"Everything is connected to everything else." _Barry Commoner
There's no such thing as unintended consequences, there are only decisions made by people with a can-do mindset — often politicians and engineers — who believe that natural systems are no different than man-made systems and can be bent to their will. Almost every major problem we can point to is the result of an earlier solution, usually implemented by a politician or engineer. Still, we have to accept that this isn't going to go away. The mindset of politicians and engineers — to think in only short arcs of time — is embedded in their training and culture. Politicians will continue to make decisions designed chiefly to get them re-elected (by getting significant financial support from lobbyists), and engineers will continue to design smart phones so tiny and integrated that a user can't even replace the battery, let alone repair it. We'll vote for the politicians, and we'll buy those smart phones by the zillions.
When a new technology platform is introduced, a common response is either it’s the best thing ever or the worst thing ever. Both responses are correct. When a new technology is sufficiently useful, it will be adopted by many in the short run and by nearly everyone in the long run and will change us as individuals and as a culture. These will be changes that we’ll delight in and changes that we regret. We'll complain about small-screen addiction, all the while wishing our phones will get better, faster. And we'll do this every day, several times a day. The debate about whether we should encourage or discourage the use of a significant new technology will get buried beneath our pleasure in using it.
I've already written how the smart watch will encroach on privacy: you give me free stuff, and I'll give you my cholesterol levels and my firstborn. 1 We'll do it without a second thought, and a decade later, wonder why our health insurance premiums have elevated to the point that it would have been cheaper for us to buy a smart watch with our own money — every month.
Given the experience with Google, Facebook, and every company where the users’ personal information is the product, we don't get to cry that we didn't know what was going on, we get to accept only that we like free stuff more than we care for our privacy. But with more and more monitoring (and, likely, even with the current level of corporate monitoring by Google, Facebook, etc.) we will have to consider more than a privacy trade-off; we’ll have to do a financial assessment of our choices: Does that free watch save us money or cost us money indirectly? Recall my remarks about insurance companies using monitored data to raise your rates.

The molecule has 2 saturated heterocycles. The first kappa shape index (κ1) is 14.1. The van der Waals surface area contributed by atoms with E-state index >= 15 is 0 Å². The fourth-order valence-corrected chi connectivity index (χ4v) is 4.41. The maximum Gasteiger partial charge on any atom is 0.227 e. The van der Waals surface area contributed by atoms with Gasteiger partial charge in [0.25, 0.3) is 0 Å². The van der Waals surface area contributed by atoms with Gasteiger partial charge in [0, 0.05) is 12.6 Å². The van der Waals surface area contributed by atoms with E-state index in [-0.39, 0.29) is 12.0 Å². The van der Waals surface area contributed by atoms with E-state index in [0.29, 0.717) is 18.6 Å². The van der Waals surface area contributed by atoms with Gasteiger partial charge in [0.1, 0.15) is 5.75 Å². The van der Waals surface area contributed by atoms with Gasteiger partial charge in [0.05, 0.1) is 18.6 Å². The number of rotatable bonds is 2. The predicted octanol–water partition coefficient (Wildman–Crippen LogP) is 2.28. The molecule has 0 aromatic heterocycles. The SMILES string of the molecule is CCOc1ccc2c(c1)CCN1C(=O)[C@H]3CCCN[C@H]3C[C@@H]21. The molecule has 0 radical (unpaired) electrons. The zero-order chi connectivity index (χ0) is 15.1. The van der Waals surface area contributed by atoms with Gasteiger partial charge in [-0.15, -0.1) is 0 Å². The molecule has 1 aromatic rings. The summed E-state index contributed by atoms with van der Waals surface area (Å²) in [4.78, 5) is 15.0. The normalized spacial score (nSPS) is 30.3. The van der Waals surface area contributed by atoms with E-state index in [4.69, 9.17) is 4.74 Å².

As of November, 2016, Facebook makes about $5 a month from U.S. and Canadian users. I have not been able to find annual Google income per user for recent years, but three times Facebook seems reasonable from what I have found. The most basic cable TV service costs about $20 a month, or the total of my monthly value to Google and Facebook. (In theory: because of privacy reasons, I quit Facebook, years ago, and use DuckDuckGo instead of Google.)
It's said that privacy is a tax on the poor. That is, poor people need free Internet services, because they can't afford to pay for them. By the same logic, poor people would be of little value to those who pay Google and Facebook to serve them ads, if they can't afford the merchandise. For the poor and businesses that pay Google to place ads, exchanging personal information for free Google and Facebook is lose-lose. For those of us who can afford $20 a month for Facebook and Google, exchanging our privacy for their free services is a poor value. There's got to be a better way for both users and advertisers than selling universal access to our personal information.
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